“Social media is a powerful tool, and I think it’s fantastic that the topic of gut health is growing in popularity” explains Julie Balsamo, a registered dietitian specialising in gut health. Julie explains that she takes a holistic, whole-body approach and doesn’t recommend “one specific diet.” She says, “eating for a healthy gut incorporates many of the same principles I recommend for overall healthy living.” 

Julie is just one example of a health professional using social platforms to educate their audience. Having gained a substantial following on TikTok, Julie has made it clear that her goal is to “empower clients with the knowledge and understanding needed to live free from their digestive and hormonal symptoms”, and she is no stranger to the impacts of an unhealthy gut, sharing that she had struggled with digestive issues herself for many years prior.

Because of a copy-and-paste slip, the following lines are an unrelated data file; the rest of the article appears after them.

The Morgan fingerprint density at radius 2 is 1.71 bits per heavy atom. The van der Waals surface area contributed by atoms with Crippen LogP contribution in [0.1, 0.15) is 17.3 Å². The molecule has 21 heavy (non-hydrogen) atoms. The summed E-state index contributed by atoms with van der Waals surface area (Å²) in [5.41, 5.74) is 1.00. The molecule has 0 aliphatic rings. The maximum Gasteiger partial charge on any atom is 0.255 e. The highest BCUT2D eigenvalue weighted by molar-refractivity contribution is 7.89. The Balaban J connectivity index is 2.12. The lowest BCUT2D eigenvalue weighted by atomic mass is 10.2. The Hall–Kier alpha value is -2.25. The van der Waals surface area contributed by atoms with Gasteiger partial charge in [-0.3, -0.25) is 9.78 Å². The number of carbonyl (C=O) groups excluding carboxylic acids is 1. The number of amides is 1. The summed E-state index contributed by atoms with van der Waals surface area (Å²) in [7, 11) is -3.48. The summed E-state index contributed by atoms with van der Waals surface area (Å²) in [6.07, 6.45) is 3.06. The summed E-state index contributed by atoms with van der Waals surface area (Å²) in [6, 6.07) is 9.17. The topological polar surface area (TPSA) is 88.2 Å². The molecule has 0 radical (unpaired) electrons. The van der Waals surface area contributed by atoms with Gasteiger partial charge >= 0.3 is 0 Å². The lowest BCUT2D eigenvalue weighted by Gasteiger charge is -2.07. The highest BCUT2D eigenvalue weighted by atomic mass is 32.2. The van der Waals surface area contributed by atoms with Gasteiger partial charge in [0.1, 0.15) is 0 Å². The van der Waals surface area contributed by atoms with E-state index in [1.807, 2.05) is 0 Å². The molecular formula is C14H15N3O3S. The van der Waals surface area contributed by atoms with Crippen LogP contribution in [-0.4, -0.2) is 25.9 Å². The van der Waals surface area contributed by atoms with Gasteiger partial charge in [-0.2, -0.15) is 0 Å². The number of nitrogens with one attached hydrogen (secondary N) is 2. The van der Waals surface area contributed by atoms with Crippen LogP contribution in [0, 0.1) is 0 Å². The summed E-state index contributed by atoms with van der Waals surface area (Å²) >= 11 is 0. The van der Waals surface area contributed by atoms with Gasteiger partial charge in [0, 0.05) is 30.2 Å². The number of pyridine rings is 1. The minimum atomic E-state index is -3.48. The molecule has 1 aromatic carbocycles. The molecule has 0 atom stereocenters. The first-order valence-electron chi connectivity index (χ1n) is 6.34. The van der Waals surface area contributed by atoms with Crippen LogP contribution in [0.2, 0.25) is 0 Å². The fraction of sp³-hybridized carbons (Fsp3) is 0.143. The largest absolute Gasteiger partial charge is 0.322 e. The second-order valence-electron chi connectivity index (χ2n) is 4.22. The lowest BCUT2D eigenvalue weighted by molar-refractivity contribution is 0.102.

Julie will be the first to tell you the importance of prioritising foods that keep your gut happy. The food you ingest will play a significant part in make up of your gut microbiome, whether it be positive or negative, effecting us physically and mentally – in short; the gut is the foundation of everything.

The most simplistic way to break it down is by understanding that there are both good and bad bacteria that our gut needs in order to work to its optimum. It is known (but not common knowledge) that 80% of our immune system is in the gut, along with the majority of the happy hormone serotonin.

So, a ‘healthy gut’ simply means there are more good bacteria than harmful ones. The key is ensuring the harmful bacteria do not dominate – a common problem for many. If done correctly, the balance of this bacteria can lead to a multitude of health benefits, including reducing inflammation, which in turn can lead to a decreased risk of heart disease, as well as lower the chance of obesity.

Many suffer from different illnesses, both mental and physical, due to neglecting their gut health – simply out of ignorance. There are several factors that can contribute to having poor gut bacteria, some of the most common being: stress, poor nutrition (consuming lots of highly processed food) and any long-term use of antibiotics or medication.